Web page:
We are also interested in the way in which psychological states such as molecular biology, cell motility and cytoskeleton, tissue/organ rejection and genetics influence cardiovascular disease. Dr. Daichi Shimbo, a Board-Certified cardiologist, is the Principal Investigator on the NHLBI/NIH funded grant which examines the relations among depression, telomere length, and 10-year incident cardiovascular events in a population-based study. As part of the Irving Scholars Program, Dr Shimbo is also leading a translational study whose goal is to examine the effect of anger induction on endothelial cell injury, and oxidative stress.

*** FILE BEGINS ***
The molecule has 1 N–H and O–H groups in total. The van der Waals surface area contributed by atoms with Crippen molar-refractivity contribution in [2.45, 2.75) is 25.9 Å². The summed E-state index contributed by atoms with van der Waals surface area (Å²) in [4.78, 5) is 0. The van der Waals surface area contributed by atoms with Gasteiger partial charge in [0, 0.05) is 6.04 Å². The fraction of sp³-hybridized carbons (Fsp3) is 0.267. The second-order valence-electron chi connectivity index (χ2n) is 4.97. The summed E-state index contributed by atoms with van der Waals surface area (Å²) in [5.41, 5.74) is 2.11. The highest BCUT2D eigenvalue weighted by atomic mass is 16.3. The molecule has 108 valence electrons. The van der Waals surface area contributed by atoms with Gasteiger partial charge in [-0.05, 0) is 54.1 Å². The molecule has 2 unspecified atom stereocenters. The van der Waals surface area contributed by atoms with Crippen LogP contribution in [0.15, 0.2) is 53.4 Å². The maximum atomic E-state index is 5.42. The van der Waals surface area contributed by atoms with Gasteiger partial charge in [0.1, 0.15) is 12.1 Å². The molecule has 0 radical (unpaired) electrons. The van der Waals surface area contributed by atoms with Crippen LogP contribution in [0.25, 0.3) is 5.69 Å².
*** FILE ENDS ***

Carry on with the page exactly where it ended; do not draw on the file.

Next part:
We continue to conduct many studies in the area of hypertension. Many of the causes of hypertension are associated with lifestyle, and we have concentrated our research efforts in this area. Since the causes and treatment of hypertension cannot be addressed without a reliable diagnosis, we have also focused on how blood pressure (BP) is measured. Thus, for example, Dr. Thomas Pickering, who was Director of CBCH until May 2009, was one of the first investigators to point out the several causes of inaccuracy of blood pressure measurements that occur when physicians take measurements. To address this problem, he pioneered the use of ambulatory blood pressure monitoring, a procedure in which the patient wears a portable device that monitors the blood pressure while patients go about their daily activities. This procedure holds several advantages. One of them, identified many years ago by Dr. Pickering, is that the blood pressure of many patients tends to be high when taken by the physician, but is normal at most other times. This has been called “White Coat Hypertension” (due to the effect of the physician’s white coat), and can lead to false diagnosis of hypertension and to unnecessary medication. A study by Dr. Pickering funded by the National Heart, Lung and Blood Institute (NHLBI) of NIH made real progress in ascertaining the causes of white coat hypertension, and the role of that anxiety may play in this mis-diagnosis.